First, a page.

Published on Sustainable Cities

Collaborative consumption – a trend for the young, the hip, the urban

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ImageMoving from California to Washington DC, I did not expect to find revolution; but I have. Fellow city-dwellers are overthrowing old models of consumption (through which their cities became extractors and importers of natural resources and exporters of waste products) by simply changing their habits. One by one, urban citizens are choosing collaborative consumption instead, to save money, resources, and time.

Though sharing is not new – in fact, historically, people lived and consumed resources in groups – it is an innovation in the modern city. A diverse set of sharing mechanisms has sprouted – for-profit, non-profit, informal, and formal – many of which use the web to match supply and demand.

Instead of purchasing cars, consumers are using car-sharing companies (like Zipcar), which allow them to rent vehicles by the hour, or stopping by to get a ride from the Casual Carpool in San Francisco or the Slug Line in Washington DC, two informal, citizen-organized carpool sites that match car-free commuters with drivers looking to enter High Occupancy Vehicle (HOV) lanes and save on toll fares.

Young professional men need not invest in fashion’s whim; they can rent a tie from the Tie Society. This start-up, founded in Washington DC, delivers selected ties to consumers’ doors; consumers are free to return or exchange the ties at any time. For those seeking to build or repair, tool lending libraries offer the opportunity to check out drills, saws, and hammers for a few days, and return them, free of charge. And in my favorite example, Heritage Lawn Mowing in New York rents sheep out to residents who have yards, offering natural lawn mowing and fertilizing services for $1/sheep/ day, though the company accepts barter for payment as well.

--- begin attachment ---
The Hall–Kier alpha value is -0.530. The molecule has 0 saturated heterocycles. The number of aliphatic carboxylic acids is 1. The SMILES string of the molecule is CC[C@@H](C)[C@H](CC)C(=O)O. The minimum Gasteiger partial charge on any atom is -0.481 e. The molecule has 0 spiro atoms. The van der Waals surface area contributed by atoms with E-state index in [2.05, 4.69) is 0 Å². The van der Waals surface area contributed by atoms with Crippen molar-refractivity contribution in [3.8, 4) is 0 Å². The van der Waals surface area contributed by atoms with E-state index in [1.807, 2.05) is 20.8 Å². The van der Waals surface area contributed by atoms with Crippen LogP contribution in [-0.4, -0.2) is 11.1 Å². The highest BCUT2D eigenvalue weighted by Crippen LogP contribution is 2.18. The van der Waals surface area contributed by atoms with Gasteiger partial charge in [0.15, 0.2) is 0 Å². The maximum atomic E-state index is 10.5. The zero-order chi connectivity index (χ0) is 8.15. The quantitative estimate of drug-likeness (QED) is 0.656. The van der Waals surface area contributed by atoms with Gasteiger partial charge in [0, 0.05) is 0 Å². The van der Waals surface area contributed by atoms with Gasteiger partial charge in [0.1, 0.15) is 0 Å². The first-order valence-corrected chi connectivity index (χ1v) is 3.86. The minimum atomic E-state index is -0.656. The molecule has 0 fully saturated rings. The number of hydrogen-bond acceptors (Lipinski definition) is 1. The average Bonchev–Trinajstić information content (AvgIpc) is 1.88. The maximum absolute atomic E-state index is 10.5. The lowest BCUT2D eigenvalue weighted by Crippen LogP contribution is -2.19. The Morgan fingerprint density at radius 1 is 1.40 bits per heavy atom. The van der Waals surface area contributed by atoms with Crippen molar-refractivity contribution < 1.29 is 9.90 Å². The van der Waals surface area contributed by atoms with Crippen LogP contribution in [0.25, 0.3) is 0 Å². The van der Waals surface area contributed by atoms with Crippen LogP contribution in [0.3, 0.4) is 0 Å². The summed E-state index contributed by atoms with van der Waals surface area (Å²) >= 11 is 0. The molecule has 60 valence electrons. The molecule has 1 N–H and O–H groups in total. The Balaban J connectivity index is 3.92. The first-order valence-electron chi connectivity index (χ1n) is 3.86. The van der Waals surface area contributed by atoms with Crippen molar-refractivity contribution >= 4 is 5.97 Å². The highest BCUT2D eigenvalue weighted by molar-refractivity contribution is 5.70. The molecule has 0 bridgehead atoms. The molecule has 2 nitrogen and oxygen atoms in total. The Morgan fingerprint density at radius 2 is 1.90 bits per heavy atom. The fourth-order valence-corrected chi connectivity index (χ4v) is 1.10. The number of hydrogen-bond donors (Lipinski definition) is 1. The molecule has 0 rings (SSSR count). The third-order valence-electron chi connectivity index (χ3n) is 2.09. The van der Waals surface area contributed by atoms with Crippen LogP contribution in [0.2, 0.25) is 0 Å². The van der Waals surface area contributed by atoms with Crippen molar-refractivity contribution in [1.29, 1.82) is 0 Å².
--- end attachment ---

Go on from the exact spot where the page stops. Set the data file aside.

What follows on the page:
Parents of young children may use Spark Box to rent a box of age-appropriate, educational, and sanitized toys, which they may return when the child is ready for a new challenge. Craigslist allows city residents to exchange, buy, and sell used items locally, between strangers; clothing swaps and garage sales allow for the same functions, but with friends and neighbors.

But collaborative consumption is not confined to reducing the quantity of objects purchased – it can also be a lifestyle choice. Living cooperatively comes in many flavors – intentional communities, co-housing, kibbutzes, communes – but at its core, it gathers like-minded individuals to share meals, chores, and a home. Universities host student co-operatives, but so do regular neighborhoods. The Mt. Pleasant neighborhood of Washington DC, for example, has a 40+ year history of collective houses, many having sprouted in the idealist 1960s.

My boyfriend and I live in a cooperative house in Washington, and we chose to do so for the environmental benefits of sharing (we only need one refrigerator/dining room table/house for 6 people), and for the community that sharing builds. Cooking for each other – we each cook once per week for the house (except for one person who does the grocery shopping) – saves us time in the kitchen and ensures quality meals every night, and eating together gives us quality time with friends every day.

These lifestyle choices are not the norm – in fact, more Americans than ever are living alone – but they offer an alternative mode of consumption and living. Modes of collaborative consumption can be found outside the home too. Airbnb and couch surfing allow travelers to stay in locals’ homes, crashing on a couch or in a spare bedroom, wherever they travel, saving resources as well as giving travelers an authentic local experience, and friendship.

And finally, though many urban residents choose collaborative consumption for social, economic, or time-saving reasons, it also offers broad environmental benefits. In a world that is rapidly growing and urbanizing, imagine the air quality and greenhouse gas benefits if all urban residents chose to share or rent, rather than own, a car. Imagine the resources saved if we sold or exchanged our clothes or electronics when we grew weary of them. Imagine the reduction in furniture production, energy consumption, and food wastage if we chose to live collectively rather than alone. For now, it appears that young city-dwellers are ready to take the leap. Hopefully, others will follow!


Sintana Vergara

Environmental Engineer and Junior Professional Associate

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